After years of teaching MBA students at UNSW and undertaking her own PhD in strategy, Jane Qiu recognised a clear market demand – coffee. This wasn’t regarding the physical product itself, but rather everything that happens around a coffee.
That includes the people having the coffee, their topic of discussion, the time and place they meet, and the expectations and outcome of that meeting. Jane was inundated with requests from students and alumnus for introductions to have coffee meet-ups with academics, business leaders, strategists and more.
Jane shared her observations with James Behzadi, her husband who was a Data scientist at Qantas. He saw the opportunity to digitise this “coffee” idea and founded Kintell in May 2018. After supporting James financially with her full-time job for a year, Jane also decided to leave her academic role and became a Co-Founder of Kintell.com.
Recognising a market need for peer-to-peer knowledge sharing
“Our ultimate goal is to make wisdom and knowledge accessible to everyone, regardless of their background and income,” explains Qiu.
The Kintell business has now expanded to NZ, with more international expansion plans ahead. As well as seeing demand among her MBA students, Qiu empathised with these requests from her own experiences after moving to Australia from China.
“As migrapreneurs – migrant entrepreneurs – we both experienced how keen we were to learn from people around us,” says Qiu. “People don’t have the spare time to give advice. But lots of people are willing to make time for a small fee.”
While the original business idea was to build an app that arranges coffee catch-ups, the ultimate goal was to go global. Consequently, the couple landed on a video-based solution that is globally scalable.
Taking a strategic approach to hiring
Qiu’s background in strategy, business and management, has enabled her to use these skills when she works with the team to design, build and scale the Kintell platform.
Qiu says, “The internet is getting mature, so customers have high expectations of the quality of the product. They will immediately expect high standards of a video platform, so we couldn’t just build something quickly and launch it. It makes sense in theory, but not in practice.”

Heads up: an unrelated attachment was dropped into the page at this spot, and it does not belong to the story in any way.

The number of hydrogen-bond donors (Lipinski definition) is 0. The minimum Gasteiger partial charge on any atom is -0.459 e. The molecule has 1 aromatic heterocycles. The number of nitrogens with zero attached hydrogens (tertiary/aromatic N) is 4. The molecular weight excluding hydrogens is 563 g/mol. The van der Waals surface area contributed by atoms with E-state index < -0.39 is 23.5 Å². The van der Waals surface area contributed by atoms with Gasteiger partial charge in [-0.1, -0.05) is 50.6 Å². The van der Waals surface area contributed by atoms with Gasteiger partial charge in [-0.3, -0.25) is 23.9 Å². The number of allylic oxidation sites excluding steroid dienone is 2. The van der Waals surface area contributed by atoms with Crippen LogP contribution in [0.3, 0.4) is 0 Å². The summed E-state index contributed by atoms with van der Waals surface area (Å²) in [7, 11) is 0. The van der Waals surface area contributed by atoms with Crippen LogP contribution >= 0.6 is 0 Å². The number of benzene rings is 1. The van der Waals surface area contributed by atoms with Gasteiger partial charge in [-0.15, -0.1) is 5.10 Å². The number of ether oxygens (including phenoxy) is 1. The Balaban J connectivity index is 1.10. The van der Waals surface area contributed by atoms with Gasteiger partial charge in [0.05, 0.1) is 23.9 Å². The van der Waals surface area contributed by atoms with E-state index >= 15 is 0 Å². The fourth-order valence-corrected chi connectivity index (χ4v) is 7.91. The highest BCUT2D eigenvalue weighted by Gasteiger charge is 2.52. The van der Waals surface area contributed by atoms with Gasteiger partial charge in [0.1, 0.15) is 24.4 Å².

As Kintell scales and continues to expand, Qiu explains from her experience that start-ups should take a measured approach to assessing whether they should source the knowledge from platforms like Kintell, outsource the work to a freelancer, or hire a full-time staff member.
Qiu leverages strategy frameworks from her own teachings to build skills matrices and maps.” For know-how you don’t need every day, consulting advisors on Kintell is the way to go,” Qiu explains. “You need a map of the importance of the skills and how frequently you need them.”
Qiu also said the Kintell co-founders don’t look at formal qualifications when searching for talent. Instead, they focus more on personal values, skillset and capability.
About the expert
Jane Qiu is the co-founder of kintell.com, and her focus is on community development, team building and strategy. Jane is also an award-winning MBA educator who has been teaching International Business and Innovation at AGSM (UNSW) for near a decade. Before her startup journey, Jane was a faculty member at UNSW Business School with a research focus on workplace mindfulness and international strategy, and have published numerous studies in international journals. Before migrating to Australia, Jane had worked in China as a business consultant and foreign direct investment specialist.
Image description: Headshot of a woman from the waist up. She has long dark brown hair behind her shoulders and is looking at the camera. She wears a black top with Kintell written in white.